Insular Style of The Secret of Kells
September 21, 2009
It has been some time since I sat through an animation as gorgeous as The Secret of Kells. Although highly experimental in style, the film is still accessible enough for wide range of audience to enjoy so I encourage you to take a look at this extravagant piece of art. What intrigued me the most about the film was its fascinating designs and animation inspired by the Insular Art (artistic style) of The Book of Kells, which will be the focus of this article.
So what exactly is The Book of Kells? The history or purpose of this illuminated manuscript is not relevant to the interest of this article. What is relevant is its elegant designs and its relations to the film’s visual style. There are three main points I want to make in this post, and the first is its chaotic ‘loop’ of interlacing curves that you can see in the above picture.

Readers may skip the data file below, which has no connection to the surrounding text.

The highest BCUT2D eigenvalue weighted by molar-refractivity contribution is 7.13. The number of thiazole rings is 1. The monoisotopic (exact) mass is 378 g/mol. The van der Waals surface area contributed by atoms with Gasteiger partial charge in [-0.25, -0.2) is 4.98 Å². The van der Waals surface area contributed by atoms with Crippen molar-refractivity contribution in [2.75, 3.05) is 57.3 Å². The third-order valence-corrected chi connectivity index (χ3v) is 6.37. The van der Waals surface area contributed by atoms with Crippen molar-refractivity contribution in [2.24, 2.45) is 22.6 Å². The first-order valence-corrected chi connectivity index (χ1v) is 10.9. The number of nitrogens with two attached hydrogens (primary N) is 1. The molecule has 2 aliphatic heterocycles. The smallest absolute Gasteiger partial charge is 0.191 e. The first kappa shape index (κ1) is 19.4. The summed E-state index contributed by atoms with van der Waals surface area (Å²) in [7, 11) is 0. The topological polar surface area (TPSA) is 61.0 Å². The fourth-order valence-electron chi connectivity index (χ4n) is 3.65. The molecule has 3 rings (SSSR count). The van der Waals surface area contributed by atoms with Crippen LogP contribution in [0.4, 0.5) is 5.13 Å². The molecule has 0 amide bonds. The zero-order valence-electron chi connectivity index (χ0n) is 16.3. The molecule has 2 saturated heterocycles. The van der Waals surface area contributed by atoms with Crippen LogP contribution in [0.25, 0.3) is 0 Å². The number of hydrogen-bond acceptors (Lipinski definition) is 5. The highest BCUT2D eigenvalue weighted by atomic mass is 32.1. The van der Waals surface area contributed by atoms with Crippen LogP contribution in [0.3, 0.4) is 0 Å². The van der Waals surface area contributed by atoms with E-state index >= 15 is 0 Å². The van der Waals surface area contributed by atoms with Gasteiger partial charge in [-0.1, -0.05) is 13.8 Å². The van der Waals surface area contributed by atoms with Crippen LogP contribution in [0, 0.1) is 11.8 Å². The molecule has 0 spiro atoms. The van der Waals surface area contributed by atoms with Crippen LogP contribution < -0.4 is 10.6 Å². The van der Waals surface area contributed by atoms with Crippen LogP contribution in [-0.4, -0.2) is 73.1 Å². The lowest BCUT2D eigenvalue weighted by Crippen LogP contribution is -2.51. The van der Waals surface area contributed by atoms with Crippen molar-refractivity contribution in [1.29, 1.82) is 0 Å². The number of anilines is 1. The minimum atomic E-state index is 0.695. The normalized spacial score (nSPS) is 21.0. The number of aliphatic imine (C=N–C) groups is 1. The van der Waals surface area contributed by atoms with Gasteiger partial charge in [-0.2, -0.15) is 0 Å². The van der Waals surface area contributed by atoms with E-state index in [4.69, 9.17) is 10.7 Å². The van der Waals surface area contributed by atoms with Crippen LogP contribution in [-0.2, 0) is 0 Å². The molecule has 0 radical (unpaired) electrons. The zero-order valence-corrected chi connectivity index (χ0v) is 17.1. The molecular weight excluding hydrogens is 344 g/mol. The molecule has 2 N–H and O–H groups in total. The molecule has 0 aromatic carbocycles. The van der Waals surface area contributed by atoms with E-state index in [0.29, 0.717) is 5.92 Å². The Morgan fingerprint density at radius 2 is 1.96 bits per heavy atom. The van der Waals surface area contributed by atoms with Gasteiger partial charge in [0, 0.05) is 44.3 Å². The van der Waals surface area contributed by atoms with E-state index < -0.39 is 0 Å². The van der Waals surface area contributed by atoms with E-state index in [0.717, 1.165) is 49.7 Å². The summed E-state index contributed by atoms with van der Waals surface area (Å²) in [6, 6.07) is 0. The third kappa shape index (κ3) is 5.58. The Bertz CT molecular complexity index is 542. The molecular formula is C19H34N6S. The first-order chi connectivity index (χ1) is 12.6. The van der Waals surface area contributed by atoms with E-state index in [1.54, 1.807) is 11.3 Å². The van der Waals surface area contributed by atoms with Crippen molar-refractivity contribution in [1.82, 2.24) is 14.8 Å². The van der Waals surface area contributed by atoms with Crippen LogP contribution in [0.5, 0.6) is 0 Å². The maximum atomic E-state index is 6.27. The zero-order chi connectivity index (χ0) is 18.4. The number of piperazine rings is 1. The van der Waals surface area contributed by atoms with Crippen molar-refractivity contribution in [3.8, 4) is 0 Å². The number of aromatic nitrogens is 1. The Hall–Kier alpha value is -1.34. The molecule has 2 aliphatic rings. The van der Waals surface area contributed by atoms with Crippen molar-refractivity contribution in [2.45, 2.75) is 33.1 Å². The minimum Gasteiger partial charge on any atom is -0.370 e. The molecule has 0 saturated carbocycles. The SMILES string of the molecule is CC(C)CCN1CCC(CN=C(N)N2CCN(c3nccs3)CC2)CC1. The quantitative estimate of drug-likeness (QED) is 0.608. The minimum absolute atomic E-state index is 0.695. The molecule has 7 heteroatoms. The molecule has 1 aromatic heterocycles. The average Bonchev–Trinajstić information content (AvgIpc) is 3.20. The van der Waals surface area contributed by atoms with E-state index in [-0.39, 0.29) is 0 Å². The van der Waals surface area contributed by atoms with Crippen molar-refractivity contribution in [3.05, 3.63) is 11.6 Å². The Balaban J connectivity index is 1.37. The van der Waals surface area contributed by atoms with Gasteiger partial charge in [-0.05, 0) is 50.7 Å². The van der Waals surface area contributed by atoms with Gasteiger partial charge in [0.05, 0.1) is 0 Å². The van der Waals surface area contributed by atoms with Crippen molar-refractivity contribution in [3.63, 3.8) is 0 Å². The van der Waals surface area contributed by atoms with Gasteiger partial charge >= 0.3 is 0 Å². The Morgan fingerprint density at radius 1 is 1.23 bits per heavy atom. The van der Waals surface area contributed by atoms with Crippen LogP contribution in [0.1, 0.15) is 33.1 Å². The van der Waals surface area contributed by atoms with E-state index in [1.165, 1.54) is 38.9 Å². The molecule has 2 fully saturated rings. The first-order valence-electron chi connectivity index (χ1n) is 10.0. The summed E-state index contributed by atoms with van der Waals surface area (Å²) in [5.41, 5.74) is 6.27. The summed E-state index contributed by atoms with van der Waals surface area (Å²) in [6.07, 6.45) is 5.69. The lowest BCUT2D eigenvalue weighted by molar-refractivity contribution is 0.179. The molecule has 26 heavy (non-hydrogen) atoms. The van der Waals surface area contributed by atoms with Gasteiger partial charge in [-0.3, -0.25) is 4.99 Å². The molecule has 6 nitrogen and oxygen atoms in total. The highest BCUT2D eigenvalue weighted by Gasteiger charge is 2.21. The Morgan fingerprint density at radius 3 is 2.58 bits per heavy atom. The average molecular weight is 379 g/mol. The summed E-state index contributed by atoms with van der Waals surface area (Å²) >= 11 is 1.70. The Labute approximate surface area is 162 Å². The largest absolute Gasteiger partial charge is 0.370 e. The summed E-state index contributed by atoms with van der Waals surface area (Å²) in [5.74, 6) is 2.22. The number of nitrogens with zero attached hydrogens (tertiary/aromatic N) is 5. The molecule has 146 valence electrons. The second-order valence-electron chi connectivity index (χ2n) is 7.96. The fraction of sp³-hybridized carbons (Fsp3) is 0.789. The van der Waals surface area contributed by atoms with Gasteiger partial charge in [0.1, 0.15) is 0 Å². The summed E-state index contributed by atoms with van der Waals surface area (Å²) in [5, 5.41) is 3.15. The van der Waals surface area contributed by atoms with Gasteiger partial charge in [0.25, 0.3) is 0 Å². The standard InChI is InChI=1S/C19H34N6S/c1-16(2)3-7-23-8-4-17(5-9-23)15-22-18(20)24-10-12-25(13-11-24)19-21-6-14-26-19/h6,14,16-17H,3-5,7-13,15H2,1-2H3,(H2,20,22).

‘Chaotic loop of interlacing curves’ is a pretty succinct way of describing the knots, braids and weaving found in the book. Why chaotic? Because chaos refers not to things that are random, it refers to things that are difficult to comprehend. The technique of interlacing in the book follows a number of simple rules but the actual illustrations appear chaotic because of its sheer degree of complexity. We can not fully comprehend the logic of its pattern at glance but we can instantly sense its beauty.What’s interesting about one of these ‘rules’ is how the strands of the crossings must be endless, and that no more than two strands can cross at one point. So if you focus and follow the strand (try doing it above with the picture on right), you will be stuck in an endless loop of one long strand interlacing itself.